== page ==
Nation & World

Dick's Sporting Goods' stocks jump, despite gun decision

CEO says 'a number of people' have begun shopping his stores

The Dick’s Sporting Goods store in Broomfield, Colorado is seen November 18, 2014. Dick’s Sporting Goods Inc are set to release their Q3 2014 earnings November 18, 2014. REUTERS/Rick Wilking
The Dick’s Sporting Goods store in Broomfield, Colorado is seen November 18, 2014. Dick’s Sporting Goods Inc are set to release their Q3 2014 earnings November 18, 2014. REUTERS/Rick Wilking

Dick’s Sporting Goods’ stock spiked as much as 28 percent — the most ever — after the sports retailer impressed investors with higher profit guidance, outweighing uncertainty over the loss of gun sales.

Revenue beat expectations, despite the company’s move to end sales of assault-style rifles in February after a shooting at a Florida high school.

CEO Ed Stack since has met with elected officials, spoken publicly about the need to increase regulations and hired a lobbying firm to push Congress.

While the changes accelerated the declines at the retailers’ already weak hunting business, the CEO said it had the advantage of drawing in new customers as well.

Coupled with stronger private-label sales and fewer promotions, management had the confidence to raise the annual profit forecast to $3.12 a share, up from $3.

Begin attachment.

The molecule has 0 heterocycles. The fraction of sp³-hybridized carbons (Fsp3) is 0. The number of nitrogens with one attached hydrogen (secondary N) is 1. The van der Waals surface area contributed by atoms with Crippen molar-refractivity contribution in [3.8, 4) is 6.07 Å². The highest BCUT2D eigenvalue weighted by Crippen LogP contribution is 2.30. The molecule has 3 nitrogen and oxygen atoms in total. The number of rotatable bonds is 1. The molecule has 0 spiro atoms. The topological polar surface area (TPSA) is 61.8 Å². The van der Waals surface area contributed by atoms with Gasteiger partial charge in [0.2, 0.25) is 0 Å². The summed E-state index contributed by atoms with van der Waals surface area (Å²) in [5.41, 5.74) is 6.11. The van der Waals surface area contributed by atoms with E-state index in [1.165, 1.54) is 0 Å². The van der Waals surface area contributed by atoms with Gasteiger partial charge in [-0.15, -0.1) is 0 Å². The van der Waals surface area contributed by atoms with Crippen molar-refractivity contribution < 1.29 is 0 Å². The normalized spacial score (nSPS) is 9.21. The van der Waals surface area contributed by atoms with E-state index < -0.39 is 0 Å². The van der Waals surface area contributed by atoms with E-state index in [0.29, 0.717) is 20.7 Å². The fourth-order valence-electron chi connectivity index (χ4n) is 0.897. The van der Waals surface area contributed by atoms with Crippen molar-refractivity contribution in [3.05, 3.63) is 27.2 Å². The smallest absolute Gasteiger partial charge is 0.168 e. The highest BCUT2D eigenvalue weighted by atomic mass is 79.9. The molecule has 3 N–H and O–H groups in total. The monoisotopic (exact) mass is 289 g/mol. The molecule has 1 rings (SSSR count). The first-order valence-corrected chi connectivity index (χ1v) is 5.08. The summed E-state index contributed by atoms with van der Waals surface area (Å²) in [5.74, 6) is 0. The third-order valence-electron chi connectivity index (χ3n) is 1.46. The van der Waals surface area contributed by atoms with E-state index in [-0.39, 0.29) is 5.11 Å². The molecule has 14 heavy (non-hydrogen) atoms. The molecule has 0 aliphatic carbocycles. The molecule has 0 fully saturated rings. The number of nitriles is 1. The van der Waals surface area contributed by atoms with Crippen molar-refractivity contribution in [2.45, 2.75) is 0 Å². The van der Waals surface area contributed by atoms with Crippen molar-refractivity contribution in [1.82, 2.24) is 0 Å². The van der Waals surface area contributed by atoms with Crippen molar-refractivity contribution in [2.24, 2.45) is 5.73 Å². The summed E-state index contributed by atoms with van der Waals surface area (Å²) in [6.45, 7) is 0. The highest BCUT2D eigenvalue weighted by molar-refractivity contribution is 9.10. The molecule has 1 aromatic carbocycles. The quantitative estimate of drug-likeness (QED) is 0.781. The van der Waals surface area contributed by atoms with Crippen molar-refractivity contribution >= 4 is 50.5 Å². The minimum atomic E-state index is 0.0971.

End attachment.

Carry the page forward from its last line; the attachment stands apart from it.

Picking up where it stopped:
“There has been a number of people who have started shopping us because of the policy,” Stack said on a call with analysts. “There definitely has been some benefit.”

While the retailer’s first-quarter same-store sales fell 0.9 percent, its third straight decline, the drop wasn’t as steep as Wall Street expected and helped the company surpass projections on profit, too.

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“The backlash from the change in firearms policies was clearly limited,” said Chen Grazutis, an analyst for Bloomberg Intelligence. “The hunting category has already been under pressure for a while, so expectations were already pointing to a decline.”

Dick’s expects its own brands to hit $2 billion in sales in the not-too-distant future. Calia, its women’s athletic apparel line that debuted three years ago, has already surpassed Under Armour in that category and is now only second to Nike.

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